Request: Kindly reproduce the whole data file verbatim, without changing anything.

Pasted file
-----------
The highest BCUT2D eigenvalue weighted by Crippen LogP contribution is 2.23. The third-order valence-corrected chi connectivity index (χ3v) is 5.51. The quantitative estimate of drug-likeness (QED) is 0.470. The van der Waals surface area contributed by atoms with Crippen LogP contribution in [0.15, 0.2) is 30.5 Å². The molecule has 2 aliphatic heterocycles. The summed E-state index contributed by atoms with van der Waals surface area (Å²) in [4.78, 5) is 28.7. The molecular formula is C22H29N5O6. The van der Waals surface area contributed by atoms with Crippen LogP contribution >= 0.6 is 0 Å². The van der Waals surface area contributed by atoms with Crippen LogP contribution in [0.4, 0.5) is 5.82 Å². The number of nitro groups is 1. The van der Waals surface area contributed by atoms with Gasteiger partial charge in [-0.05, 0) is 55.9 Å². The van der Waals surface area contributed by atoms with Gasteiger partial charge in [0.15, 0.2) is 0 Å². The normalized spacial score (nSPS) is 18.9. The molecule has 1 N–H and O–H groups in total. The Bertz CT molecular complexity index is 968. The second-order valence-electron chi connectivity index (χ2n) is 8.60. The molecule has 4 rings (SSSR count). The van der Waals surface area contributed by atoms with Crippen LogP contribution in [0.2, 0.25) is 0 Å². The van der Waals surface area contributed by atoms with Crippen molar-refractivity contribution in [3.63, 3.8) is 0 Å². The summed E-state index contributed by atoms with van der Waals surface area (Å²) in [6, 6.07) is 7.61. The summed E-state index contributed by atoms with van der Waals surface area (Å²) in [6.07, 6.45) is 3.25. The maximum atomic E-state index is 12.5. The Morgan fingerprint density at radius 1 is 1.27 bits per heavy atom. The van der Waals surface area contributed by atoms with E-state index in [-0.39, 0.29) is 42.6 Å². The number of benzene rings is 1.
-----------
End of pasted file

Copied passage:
The highest BCUT2D eigenvalue weighted by Crippen LogP contribution is 2.23. The third-order valence-corrected chi connectivity index (χ3v) is 5.51. The quantitative estimate of drug-likeness (QED) is 0.470. The van der Waals surface area contributed by atoms with Crippen LogP contribution in [0.15, 0.2) is 30.5 Å². The molecule has 2 aliphatic heterocycles. The summed E-state index contributed by atoms with van der Waals surface area (Å²) in [4.78, 5) is 28.7. The molecular formula is C22H29N5O6. The van der Waals surface area contributed by atoms with Crippen LogP contribution >= 0.6 is 0 Å². The van der Waals surface area contributed by atoms with Crippen LogP contribution in [0.4, 0.5) is 5.82 Å². The number of nitro groups is 1. The van der Waals surface area contributed by atoms with Gasteiger partial charge in [-0.05, 0) is 55.9 Å². The van der Waals surface area contributed by atoms with Gasteiger partial charge in [0.15, 0.2) is 0 Å². The normalized spacial score (nSPS) is 18.9. The molecule has 1 N–H and O–H groups in total. The Bertz CT molecular complexity index is 968. The second-order valence-electron chi connectivity index (χ2n) is 8.60. The molecule has 4 rings (SSSR count). The van der Waals surface area contributed by atoms with Crippen LogP contribution in [0.2, 0.25) is 0 Å². The van der Waals surface area contributed by atoms with Crippen molar-refractivity contribution in [3.63, 3.8) is 0 Å². The summed E-state index contributed by atoms with van der Waals surface area (Å²) in [6, 6.07) is 7.61. The summed E-state index contributed by atoms with van der Waals surface area (Å²) in [6.07, 6.45) is 3.25. The maximum atomic E-state index is 12.5. The Morgan fingerprint density at radius 1 is 1.27 bits per heavy atom. The van der Waals surface area contributed by atoms with E-state index in [-0.39, 0.29) is 42.6 Å². The number of benzene rings is 1.